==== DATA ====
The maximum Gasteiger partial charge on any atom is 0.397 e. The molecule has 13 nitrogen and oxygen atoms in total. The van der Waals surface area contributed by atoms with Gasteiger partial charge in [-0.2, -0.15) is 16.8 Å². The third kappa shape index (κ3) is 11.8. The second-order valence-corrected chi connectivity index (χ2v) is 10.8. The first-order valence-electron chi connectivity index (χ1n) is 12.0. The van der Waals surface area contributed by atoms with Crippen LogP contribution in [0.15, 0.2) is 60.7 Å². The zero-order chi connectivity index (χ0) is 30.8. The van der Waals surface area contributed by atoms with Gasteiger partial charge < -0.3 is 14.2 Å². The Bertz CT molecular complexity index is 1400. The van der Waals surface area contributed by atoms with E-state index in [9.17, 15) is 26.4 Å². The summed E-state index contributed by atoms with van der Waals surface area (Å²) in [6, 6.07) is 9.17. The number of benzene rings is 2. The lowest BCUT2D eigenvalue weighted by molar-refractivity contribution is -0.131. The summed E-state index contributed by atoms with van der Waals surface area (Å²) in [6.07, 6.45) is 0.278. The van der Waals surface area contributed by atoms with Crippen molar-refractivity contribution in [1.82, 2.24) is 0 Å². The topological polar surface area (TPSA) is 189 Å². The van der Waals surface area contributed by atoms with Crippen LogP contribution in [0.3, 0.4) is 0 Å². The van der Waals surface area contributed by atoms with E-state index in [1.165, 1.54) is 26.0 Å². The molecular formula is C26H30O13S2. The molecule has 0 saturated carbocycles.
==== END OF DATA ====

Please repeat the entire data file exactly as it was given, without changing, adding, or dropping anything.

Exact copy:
The maximum Gasteiger partial charge on any atom is 0.397 e. The molecule has 13 nitrogen and oxygen atoms in total. The van der Waals surface area contributed by atoms with Gasteiger partial charge in [-0.2, -0.15) is 16.8 Å². The third kappa shape index (κ3) is 11.8. The second-order valence-corrected chi connectivity index (χ2v) is 10.8. The first-order valence-electron chi connectivity index (χ1n) is 12.0. The van der Waals surface area contributed by atoms with Crippen LogP contribution in [0.15, 0.2) is 60.7 Å². The zero-order chi connectivity index (χ0) is 30.8. The van der Waals surface area contributed by atoms with Gasteiger partial charge < -0.3 is 14.2 Å². The Bertz CT molecular complexity index is 1400. The van der Waals surface area contributed by atoms with E-state index in [9.17, 15) is 26.4 Å². The summed E-state index contributed by atoms with van der Waals surface area (Å²) in [6, 6.07) is 9.17. The number of benzene rings is 2. The lowest BCUT2D eigenvalue weighted by molar-refractivity contribution is -0.131. The summed E-state index contributed by atoms with van der Waals surface area (Å²) in [6.07, 6.45) is 0.278. The van der Waals surface area contributed by atoms with Crippen molar-refractivity contribution in [1.82, 2.24) is 0 Å². The topological polar surface area (TPSA) is 189 Å². The van der Waals surface area contributed by atoms with Crippen LogP contribution in [0.3, 0.4) is 0 Å². The van der Waals surface area contributed by atoms with E-state index in [1.165, 1.54) is 26.0 Å². The molecular formula is C26H30O13S2. The molecule has 0 saturated carbocycles.